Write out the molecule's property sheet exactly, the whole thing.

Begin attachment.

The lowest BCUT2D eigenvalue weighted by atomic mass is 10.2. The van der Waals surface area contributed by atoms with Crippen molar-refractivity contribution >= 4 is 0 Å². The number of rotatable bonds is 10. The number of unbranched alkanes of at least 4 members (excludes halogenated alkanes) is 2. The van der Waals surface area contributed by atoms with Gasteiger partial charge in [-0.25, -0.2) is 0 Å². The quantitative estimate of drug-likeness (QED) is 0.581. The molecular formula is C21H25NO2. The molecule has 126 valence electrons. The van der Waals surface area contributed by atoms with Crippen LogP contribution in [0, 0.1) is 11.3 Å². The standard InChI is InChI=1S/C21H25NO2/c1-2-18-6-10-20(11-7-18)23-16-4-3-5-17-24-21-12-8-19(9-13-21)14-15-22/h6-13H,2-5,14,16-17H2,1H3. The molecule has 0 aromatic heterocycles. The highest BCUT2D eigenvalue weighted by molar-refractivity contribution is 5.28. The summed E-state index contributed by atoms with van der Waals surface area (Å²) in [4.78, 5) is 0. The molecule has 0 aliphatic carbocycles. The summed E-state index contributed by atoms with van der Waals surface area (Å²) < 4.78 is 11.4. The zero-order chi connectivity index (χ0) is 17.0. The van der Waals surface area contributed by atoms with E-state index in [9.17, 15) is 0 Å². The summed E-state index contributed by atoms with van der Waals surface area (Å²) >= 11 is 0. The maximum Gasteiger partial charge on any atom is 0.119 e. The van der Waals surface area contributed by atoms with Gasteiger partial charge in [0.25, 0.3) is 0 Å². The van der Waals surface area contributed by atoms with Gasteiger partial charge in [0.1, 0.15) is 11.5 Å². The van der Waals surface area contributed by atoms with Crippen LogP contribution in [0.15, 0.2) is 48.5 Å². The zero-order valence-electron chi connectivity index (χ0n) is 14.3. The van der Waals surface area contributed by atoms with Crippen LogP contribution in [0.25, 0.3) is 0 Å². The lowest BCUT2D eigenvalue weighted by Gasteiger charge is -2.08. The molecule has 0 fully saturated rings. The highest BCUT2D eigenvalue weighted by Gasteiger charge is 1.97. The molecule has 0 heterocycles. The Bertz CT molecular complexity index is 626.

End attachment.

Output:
The lowest BCUT2D eigenvalue weighted by atomic mass is 10.2. The van der Waals surface area contributed by atoms with Crippen molar-refractivity contribution >= 4 is 0 Å². The number of rotatable bonds is 10. The number of unbranched alkanes of at least 4 members (excludes halogenated alkanes) is 2. The van der Waals surface area contributed by atoms with Gasteiger partial charge in [-0.25, -0.2) is 0 Å². The quantitative estimate of drug-likeness (QED) is 0.581. The molecular formula is C21H25NO2. The molecule has 126 valence electrons. The van der Waals surface area contributed by atoms with Crippen LogP contribution in [0, 0.1) is 11.3 Å². The standard InChI is InChI=1S/C21H25NO2/c1-2-18-6-10-20(11-7-18)23-16-4-3-5-17-24-21-12-8-19(9-13-21)14-15-22/h6-13H,2-5,14,16-17H2,1H3. The molecule has 0 aromatic heterocycles. The highest BCUT2D eigenvalue weighted by molar-refractivity contribution is 5.28. The summed E-state index contributed by atoms with van der Waals surface area (Å²) in [4.78, 5) is 0. The molecule has 0 aliphatic carbocycles. The summed E-state index contributed by atoms with van der Waals surface area (Å²) < 4.78 is 11.4. The zero-order chi connectivity index (χ0) is 17.0. The van der Waals surface area contributed by atoms with E-state index in [9.17, 15) is 0 Å². The summed E-state index contributed by atoms with van der Waals surface area (Å²) >= 11 is 0. The maximum Gasteiger partial charge on any atom is 0.119 e. The van der Waals surface area contributed by atoms with Gasteiger partial charge in [0.25, 0.3) is 0 Å². The van der Waals surface area contributed by atoms with Gasteiger partial charge in [0.1, 0.15) is 11.5 Å². The van der Waals surface area contributed by atoms with Crippen LogP contribution in [0.15, 0.2) is 48.5 Å². The zero-order valence-electron chi connectivity index (χ0n) is 14.3. The van der Waals surface area contributed by atoms with Crippen LogP contribution in [0.25, 0.3) is 0 Å². The lowest BCUT2D eigenvalue weighted by Gasteiger charge is -2.08. The molecule has 0 fully saturated rings. The highest BCUT2D eigenvalue weighted by Gasteiger charge is 1.97. The molecule has 0 heterocycles. The Bertz CT molecular complexity index is 626.